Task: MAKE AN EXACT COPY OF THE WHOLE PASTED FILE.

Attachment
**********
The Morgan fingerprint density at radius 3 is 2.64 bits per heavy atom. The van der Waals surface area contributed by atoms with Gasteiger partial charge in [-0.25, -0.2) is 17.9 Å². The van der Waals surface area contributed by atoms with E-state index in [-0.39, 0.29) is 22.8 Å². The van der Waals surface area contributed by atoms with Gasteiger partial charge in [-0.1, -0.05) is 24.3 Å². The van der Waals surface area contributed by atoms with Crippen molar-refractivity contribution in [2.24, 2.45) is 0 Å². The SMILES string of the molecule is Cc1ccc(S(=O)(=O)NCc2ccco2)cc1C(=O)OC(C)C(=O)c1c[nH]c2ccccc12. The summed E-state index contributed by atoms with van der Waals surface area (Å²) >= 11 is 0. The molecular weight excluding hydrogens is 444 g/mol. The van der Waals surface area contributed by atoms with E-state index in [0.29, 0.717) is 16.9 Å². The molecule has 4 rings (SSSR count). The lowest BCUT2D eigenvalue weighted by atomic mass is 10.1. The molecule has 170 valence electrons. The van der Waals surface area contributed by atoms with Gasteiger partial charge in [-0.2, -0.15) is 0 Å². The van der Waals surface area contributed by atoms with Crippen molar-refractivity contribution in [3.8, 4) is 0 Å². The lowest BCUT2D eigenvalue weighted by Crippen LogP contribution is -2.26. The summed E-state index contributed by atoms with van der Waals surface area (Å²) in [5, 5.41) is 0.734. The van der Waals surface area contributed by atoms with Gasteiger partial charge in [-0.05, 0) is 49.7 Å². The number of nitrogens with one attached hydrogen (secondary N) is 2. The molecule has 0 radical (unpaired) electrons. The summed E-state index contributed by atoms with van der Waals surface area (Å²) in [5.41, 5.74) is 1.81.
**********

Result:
The Morgan fingerprint density at radius 3 is 2.64 bits per heavy atom. The van der Waals surface area contributed by atoms with Gasteiger partial charge in [-0.25, -0.2) is 17.9 Å². The van der Waals surface area contributed by atoms with E-state index in [-0.39, 0.29) is 22.8 Å². The van der Waals surface area contributed by atoms with Gasteiger partial charge in [-0.1, -0.05) is 24.3 Å². The van der Waals surface area contributed by atoms with Crippen molar-refractivity contribution in [2.24, 2.45) is 0 Å². The SMILES string of the molecule is Cc1ccc(S(=O)(=O)NCc2ccco2)cc1C(=O)OC(C)C(=O)c1c[nH]c2ccccc12. The summed E-state index contributed by atoms with van der Waals surface area (Å²) >= 11 is 0. The molecular weight excluding hydrogens is 444 g/mol. The van der Waals surface area contributed by atoms with E-state index in [0.29, 0.717) is 16.9 Å². The molecule has 4 rings (SSSR count). The lowest BCUT2D eigenvalue weighted by atomic mass is 10.1. The molecule has 170 valence electrons. The van der Waals surface area contributed by atoms with Gasteiger partial charge in [-0.2, -0.15) is 0 Å². The van der Waals surface area contributed by atoms with Crippen molar-refractivity contribution in [3.8, 4) is 0 Å². The lowest BCUT2D eigenvalue weighted by Crippen LogP contribution is -2.26. The summed E-state index contributed by atoms with van der Waals surface area (Å²) in [5, 5.41) is 0.734. The van der Waals surface area contributed by atoms with Gasteiger partial charge in [-0.05, 0) is 49.7 Å². The number of nitrogens with one attached hydrogen (secondary N) is 2. The molecule has 0 radical (unpaired) electrons. The summed E-state index contributed by atoms with van der Waals surface area (Å²) in [5.41, 5.74) is 1.81.